2. Cross Country Uppercut: Broad sweeping motions with an upper punch takes your core, glutes and quads to a whole other level. With opposite arm and legs movement, drive your fist (palm up, like Rosie the Riveter) through an arm swing which starts from behind to the front of your body and crosses your midline, by about 4-6 inches. Moving your legs in a sweeping motion like a cross-country skier gives the  movement a torso rotation, activating your obliques.
  3. Karate Kick: Think of the movie Kill Bill and Uma Thurman knocking out two people with one motion; a kick to the front and back. Your quads, hamstrings and front shins (tibialis anterior) will thank you. Include a punch with your arms and your core will just not get a break. Your legs should stay bent as they travel under the body before each rapid kick. The quick interplay against the water resistance ramps the exercise intensity. Make it harder by throwing opposite punches (forward and back behind the body).
  4. Flutter Kick: Arms above, legs stretched out toward the pool bottom; core, quads and glutes have to hammer to keep your head ‘n shoulders above water. Think of propelling a paddleboard straight up; keep your arms straight up above your head to level up the difficulty.
  5. High Knees: The femme fatale is the High Knee; like playing hacky sack, but in the water. Think of running through tires, keeping your torso straight and pushing down with your heels. Arms above the head for an extra challenge; if you are not sinking for your life, you are not doing this correctly.  

Have fun- your body will thank you! —Melis

Workout adapted from Deep End of the Pool Workouts: No-Impact Interval Training and Strength Exercises. Check out www.hitmethodfitness.com for more info.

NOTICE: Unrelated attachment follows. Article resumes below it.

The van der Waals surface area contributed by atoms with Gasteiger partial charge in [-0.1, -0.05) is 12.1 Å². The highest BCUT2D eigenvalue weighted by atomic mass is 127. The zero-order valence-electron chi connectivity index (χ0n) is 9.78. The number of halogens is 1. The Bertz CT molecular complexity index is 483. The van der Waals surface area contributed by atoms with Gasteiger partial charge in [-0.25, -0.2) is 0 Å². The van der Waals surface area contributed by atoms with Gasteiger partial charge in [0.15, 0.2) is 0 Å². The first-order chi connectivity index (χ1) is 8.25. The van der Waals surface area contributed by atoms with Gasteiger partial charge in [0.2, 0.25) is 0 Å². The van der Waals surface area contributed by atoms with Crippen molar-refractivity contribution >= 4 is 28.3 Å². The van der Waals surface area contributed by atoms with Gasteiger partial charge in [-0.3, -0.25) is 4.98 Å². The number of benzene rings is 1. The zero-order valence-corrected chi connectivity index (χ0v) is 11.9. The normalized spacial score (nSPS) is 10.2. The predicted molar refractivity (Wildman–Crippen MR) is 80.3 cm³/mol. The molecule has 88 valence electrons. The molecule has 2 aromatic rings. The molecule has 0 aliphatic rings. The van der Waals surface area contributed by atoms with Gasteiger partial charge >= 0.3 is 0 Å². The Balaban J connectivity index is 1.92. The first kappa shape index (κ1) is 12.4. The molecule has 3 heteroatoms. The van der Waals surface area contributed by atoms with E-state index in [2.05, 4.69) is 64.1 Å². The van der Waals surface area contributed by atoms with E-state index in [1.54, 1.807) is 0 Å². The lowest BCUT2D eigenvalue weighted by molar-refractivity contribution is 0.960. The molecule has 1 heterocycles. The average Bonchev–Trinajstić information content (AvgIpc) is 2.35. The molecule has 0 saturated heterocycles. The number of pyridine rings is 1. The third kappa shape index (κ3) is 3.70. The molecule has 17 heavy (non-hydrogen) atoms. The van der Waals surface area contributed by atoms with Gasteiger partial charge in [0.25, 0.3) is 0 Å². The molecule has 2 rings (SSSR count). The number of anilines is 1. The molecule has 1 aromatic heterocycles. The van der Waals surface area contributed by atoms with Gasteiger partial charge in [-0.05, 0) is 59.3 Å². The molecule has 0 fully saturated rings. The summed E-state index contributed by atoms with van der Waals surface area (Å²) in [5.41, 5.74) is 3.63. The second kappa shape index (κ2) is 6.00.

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How to Keep Your Metabolism Burning Long After You Leave the Gym

Love the feeling that comes with a really great workout? Hey, us, too! And today, in this guest post, Brent Frayser — a media relations representative for Orangetheory Fitness and a graduate of the University of Mississippi with a bachelor’s degree in  business administration — is telling us how to get our burn on both in […]


Love the feeling that comes with a really great workout? Hey, us, too! And today, in this guest post, Brent Frayser — a media relations representative for Orangetheory Fitness and a graduate of the University of Mississippi with a bachelor’s degree in  business administration — is telling us how to get our burn on both in and out of the gym, all day long. Brent was born and raised in the South and is very outgoing, with a strong sense of determination. In his spare time, he enjoys reading, writing, coaching baseball and football, and spending time with family and friends. Read on for his best metabolism-boosting tips!